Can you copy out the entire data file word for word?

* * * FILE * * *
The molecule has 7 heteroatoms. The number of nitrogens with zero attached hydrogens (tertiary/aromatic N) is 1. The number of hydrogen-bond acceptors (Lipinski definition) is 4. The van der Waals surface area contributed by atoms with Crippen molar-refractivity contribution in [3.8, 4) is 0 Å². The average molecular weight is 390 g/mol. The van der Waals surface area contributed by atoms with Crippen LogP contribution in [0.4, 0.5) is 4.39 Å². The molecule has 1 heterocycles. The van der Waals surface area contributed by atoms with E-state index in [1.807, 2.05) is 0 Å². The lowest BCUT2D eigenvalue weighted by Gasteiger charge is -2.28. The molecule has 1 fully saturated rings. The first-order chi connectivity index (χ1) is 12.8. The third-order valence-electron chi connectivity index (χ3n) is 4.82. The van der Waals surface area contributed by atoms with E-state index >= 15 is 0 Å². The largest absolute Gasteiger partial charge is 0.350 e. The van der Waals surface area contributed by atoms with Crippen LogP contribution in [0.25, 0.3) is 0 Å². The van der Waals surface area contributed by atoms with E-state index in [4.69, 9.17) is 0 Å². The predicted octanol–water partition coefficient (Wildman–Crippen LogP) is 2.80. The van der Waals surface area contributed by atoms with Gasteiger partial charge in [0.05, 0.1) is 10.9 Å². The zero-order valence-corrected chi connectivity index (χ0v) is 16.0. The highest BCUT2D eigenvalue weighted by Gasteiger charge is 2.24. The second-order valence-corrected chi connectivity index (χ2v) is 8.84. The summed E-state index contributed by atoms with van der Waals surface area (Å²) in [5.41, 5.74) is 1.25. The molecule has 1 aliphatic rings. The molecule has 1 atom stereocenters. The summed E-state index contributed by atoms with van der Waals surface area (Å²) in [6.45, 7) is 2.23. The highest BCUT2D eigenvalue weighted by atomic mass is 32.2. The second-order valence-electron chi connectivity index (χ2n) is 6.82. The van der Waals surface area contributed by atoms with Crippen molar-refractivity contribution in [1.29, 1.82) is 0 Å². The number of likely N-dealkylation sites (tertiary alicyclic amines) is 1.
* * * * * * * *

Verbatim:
The molecule has 7 heteroatoms. The number of nitrogens with zero attached hydrogens (tertiary/aromatic N) is 1. The number of hydrogen-bond acceptors (Lipinski definition) is 4. The van der Waals surface area contributed by atoms with Crippen molar-refractivity contribution in [3.8, 4) is 0 Å². The average molecular weight is 390 g/mol. The van der Waals surface area contributed by atoms with Crippen LogP contribution in [0.4, 0.5) is 4.39 Å². The molecule has 1 heterocycles. The van der Waals surface area contributed by atoms with E-state index in [1.807, 2.05) is 0 Å². The lowest BCUT2D eigenvalue weighted by Gasteiger charge is -2.28. The molecule has 1 fully saturated rings. The first-order chi connectivity index (χ1) is 12.8. The third-order valence-electron chi connectivity index (χ3n) is 4.82. The van der Waals surface area contributed by atoms with E-state index >= 15 is 0 Å². The largest absolute Gasteiger partial charge is 0.350 e. The van der Waals surface area contributed by atoms with Crippen LogP contribution in [0.25, 0.3) is 0 Å². The van der Waals surface area contributed by atoms with E-state index in [4.69, 9.17) is 0 Å². The predicted octanol–water partition coefficient (Wildman–Crippen LogP) is 2.80. The van der Waals surface area contributed by atoms with Gasteiger partial charge in [0.05, 0.1) is 10.9 Å². The zero-order valence-corrected chi connectivity index (χ0v) is 16.0. The highest BCUT2D eigenvalue weighted by Gasteiger charge is 2.24. The second-order valence-corrected chi connectivity index (χ2v) is 8.84. The summed E-state index contributed by atoms with van der Waals surface area (Å²) in [5.41, 5.74) is 1.25. The molecule has 1 aliphatic rings. The molecule has 1 atom stereocenters. The summed E-state index contributed by atoms with van der Waals surface area (Å²) in [6.45, 7) is 2.23. The highest BCUT2D eigenvalue weighted by atomic mass is 32.2. The second-order valence-electron chi connectivity index (χ2n) is 6.82. The van der Waals surface area contributed by atoms with Crippen molar-refractivity contribution in [1.29, 1.82) is 0 Å². The number of likely N-dealkylation sites (tertiary alicyclic amines) is 1.